Velcro can continue to solve many problems with ease. Take a look at the following ways we can organize our homes with the use of this amazing product.
Velcro was formally patented in 1955, after more than eight years of research by its inventor, Georges de Mestral, a Swiss engineer, who happened to take a walk in the woods one day where several burrs attached themselves to his clothes and dog. Velcro, which is a brand name, much as zipper, was named so because it is a combination of the words “velvet” and “crochet.” With one strip consisting of tiny hooks and the other made of tiny loops, Velcro was the genius product of the time (and ironically known as the “zipper-less zipper”). It was even sent up with the Apollo astronauts in the early 1960s.
Now with so many different types of fasteners on the market, Velcro, and its copycats, are mostly seen fastening young children’s shoes or diapers, but I think we are really missing out when we don’t incorporate its use in our homes. Velcro can continue to solve many problems with ease. Take a look at the following ways we can organize our homes with the use of this amazing product.
Stuffed Animal Park
A large strip of Velcro ) the rougher hook side) attached to the wall of a child’s bedroom or playroom can become a handy storage area for stuffed toys. Sew or glue small pieces of Velcro to the toys (the softer loop side), and clean up time will be quick and easy, even for the smallest hands. (Via Real Simple)
Remove annoying pills from a favorite sweater with Velcro. Wrap a loop of the stuff over your hand (hook side) and lightly pass it over the sweater’s surface. The tiny hooks will grab the pills and remove them without damaging the sweater.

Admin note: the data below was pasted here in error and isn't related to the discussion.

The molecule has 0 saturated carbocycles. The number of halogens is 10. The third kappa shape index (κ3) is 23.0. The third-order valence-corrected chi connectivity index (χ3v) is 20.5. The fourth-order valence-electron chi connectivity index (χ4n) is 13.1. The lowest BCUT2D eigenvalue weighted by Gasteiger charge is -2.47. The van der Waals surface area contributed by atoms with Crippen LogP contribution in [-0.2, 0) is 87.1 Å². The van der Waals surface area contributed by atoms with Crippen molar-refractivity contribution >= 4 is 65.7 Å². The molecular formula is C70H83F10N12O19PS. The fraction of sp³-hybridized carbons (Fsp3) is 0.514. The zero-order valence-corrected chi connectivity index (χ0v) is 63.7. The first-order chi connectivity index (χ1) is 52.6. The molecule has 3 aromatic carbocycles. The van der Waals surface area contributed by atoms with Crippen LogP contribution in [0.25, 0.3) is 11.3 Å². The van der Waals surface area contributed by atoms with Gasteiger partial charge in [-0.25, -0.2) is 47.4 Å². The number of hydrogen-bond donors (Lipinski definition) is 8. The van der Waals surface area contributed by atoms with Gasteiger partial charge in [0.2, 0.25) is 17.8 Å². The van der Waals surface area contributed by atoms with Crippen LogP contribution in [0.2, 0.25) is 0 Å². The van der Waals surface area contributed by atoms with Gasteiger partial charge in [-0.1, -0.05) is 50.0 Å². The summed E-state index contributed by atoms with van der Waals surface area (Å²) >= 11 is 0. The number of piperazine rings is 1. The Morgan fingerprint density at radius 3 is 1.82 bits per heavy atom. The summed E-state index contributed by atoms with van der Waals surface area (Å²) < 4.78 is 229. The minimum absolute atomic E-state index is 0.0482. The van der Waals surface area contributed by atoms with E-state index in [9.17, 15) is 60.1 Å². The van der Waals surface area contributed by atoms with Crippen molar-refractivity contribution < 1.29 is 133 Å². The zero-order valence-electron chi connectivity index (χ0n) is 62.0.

If you want to avoid having to hunt for your various electronic remotes, from the one for the television to the one for your fan, give the remotes a convenient place to hang when not in use. Secure the hook side of the fastener to the side or back of your television, wall, or near the companion appliance, and the loop side to the remote.
Divided trays can be a good solution to organizing a drawer, but it they aren’t an exact fit, the trays and bins can slide around. To prevent this movement, secure them to the bottom of the drawer with Velcro.
Securing the Bottom Line
A cushion that slides off a dining room chair when you sit upon it is uncomfortable. Prevent the cushion from launching off the chair by fastening securely with strips. The bottom of the cushion to the top of the seat will be the most secure.
Gift Wrap Damage Control
Use a self-sticking strip of Velcro to secure a roll of gift wrap. It will keep the wrapping paper neat and under control without causing damage the way rubber bands or tape will.
Image Source: Real Simple